Chamishoh Mi Yo'dei'a

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by Zvi Akiva Fleisher

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1) Ch. 18, v. 4: "V'sheim HO'ECHOD Eliezer" - Why doesn't the verse say "v'sheim HASHEINI" as it does in Bmidbar 28:4 "v'es ha'ke'ves HASHEINI?"

2) Ch. 18, v. 21: "So'rei alofim ... mayos ... chamishim ... asoros" - Rashi says that they are 600, 6,000, 12,000, and 60,000. Excluding these administrators from the count of the remainder, there should have been 600, 5,994, 11,868, and 58,153.

3) Ch. 19, v. 6: "Ei'leh hadvorim" - Rashi says, "Exactly these words, no more and no less." Why is this stressed by the giving of the Torah over any other prophecy that Moshe was told?

4) Ch. 19, v. 9: "V'gam b'cho yaaminu l'olom" - The Rambam in hilchos yesodei haTorah (8:1,2,3) explains how the prophecy of Moshe can never be refuted, as stated in this verse. The Rambam expounds and expands this idea in his famous "Igeres Teimon," stating that he who denies in the truth of Moshe's prophesies, without a doubt his ancestors were not present at the time of the giving of the Torah. How is it then, that throughout the generations, there were bnei Yisroel who did not believe in his prophecy? This question is exacerbated when it applies to someone who was actually at Har Sinai, namely Korach.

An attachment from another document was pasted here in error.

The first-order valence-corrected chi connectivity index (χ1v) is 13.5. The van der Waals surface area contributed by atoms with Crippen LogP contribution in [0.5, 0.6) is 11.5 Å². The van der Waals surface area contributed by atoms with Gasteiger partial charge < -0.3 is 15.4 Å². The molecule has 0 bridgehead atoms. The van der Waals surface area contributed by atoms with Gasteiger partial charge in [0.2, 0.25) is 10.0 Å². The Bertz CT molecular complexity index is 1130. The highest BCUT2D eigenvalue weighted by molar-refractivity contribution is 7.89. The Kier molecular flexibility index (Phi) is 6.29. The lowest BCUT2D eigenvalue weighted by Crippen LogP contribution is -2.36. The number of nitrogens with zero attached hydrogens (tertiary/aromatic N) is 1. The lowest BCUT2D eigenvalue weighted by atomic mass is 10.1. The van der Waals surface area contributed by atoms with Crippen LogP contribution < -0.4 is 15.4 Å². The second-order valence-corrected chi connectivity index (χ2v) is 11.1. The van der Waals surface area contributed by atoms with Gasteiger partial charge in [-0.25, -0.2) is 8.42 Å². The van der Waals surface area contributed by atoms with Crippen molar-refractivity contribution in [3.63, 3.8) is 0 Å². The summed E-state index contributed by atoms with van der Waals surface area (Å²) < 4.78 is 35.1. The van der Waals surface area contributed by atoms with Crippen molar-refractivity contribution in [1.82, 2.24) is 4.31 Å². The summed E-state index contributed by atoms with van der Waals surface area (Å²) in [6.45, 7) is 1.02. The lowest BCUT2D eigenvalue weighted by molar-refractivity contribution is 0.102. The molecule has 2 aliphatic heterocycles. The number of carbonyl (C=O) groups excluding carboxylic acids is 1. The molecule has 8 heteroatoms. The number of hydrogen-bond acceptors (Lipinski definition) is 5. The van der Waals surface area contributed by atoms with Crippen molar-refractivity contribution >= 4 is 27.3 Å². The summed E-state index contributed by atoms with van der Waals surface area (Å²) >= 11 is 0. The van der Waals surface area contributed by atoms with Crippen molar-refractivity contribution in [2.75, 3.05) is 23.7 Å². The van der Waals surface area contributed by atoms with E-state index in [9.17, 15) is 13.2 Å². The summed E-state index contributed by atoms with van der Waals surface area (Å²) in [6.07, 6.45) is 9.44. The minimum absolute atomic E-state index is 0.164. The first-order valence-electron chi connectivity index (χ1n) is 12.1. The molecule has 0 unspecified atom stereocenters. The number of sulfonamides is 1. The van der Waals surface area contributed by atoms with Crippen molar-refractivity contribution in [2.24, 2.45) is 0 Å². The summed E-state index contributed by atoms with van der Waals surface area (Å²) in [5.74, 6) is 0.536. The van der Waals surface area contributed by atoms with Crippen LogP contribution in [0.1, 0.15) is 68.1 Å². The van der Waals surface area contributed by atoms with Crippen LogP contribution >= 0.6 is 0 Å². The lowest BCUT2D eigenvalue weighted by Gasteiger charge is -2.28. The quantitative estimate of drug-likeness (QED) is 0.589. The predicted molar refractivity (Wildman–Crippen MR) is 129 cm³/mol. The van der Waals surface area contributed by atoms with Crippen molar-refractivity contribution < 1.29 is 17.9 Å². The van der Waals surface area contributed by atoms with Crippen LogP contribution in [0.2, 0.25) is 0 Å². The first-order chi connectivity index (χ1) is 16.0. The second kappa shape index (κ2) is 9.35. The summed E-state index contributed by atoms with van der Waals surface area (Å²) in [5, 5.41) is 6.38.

5) Ch. 19, v. 13: "HEIMOH yaalu vohor" - Who are the antecedents of the pronoun "heimoh?"

Answer to questions on parshas B'shalach:

1) Ch. 13, v. 18: "Vachamushim" - What does this word mean?

1) ARMED for war. (Rashi, Targum Onkelos, M.R. The word indicates five weapons, as per Yechezkeil 39:9.)

2) One FIFTH of the bnei Yisroel, as four fifths died during makas choshech. (Rashi, Mechilta 14)

3) One FIFTIETH. (Mechilta 14)

4) One FIVE-HUNDRETH. (Mechilta 14)

5) Targum Yonoson ben Uziel says the bnei Yisroel left with FIVE children per family. The Holy Admor of Belz explains that since four fifths of the bnei Yisroel died during makas choshech, there were orphans of four families. The survivors adopted the orphans, so each family had FIVE families of children, its own, plus those of four other families.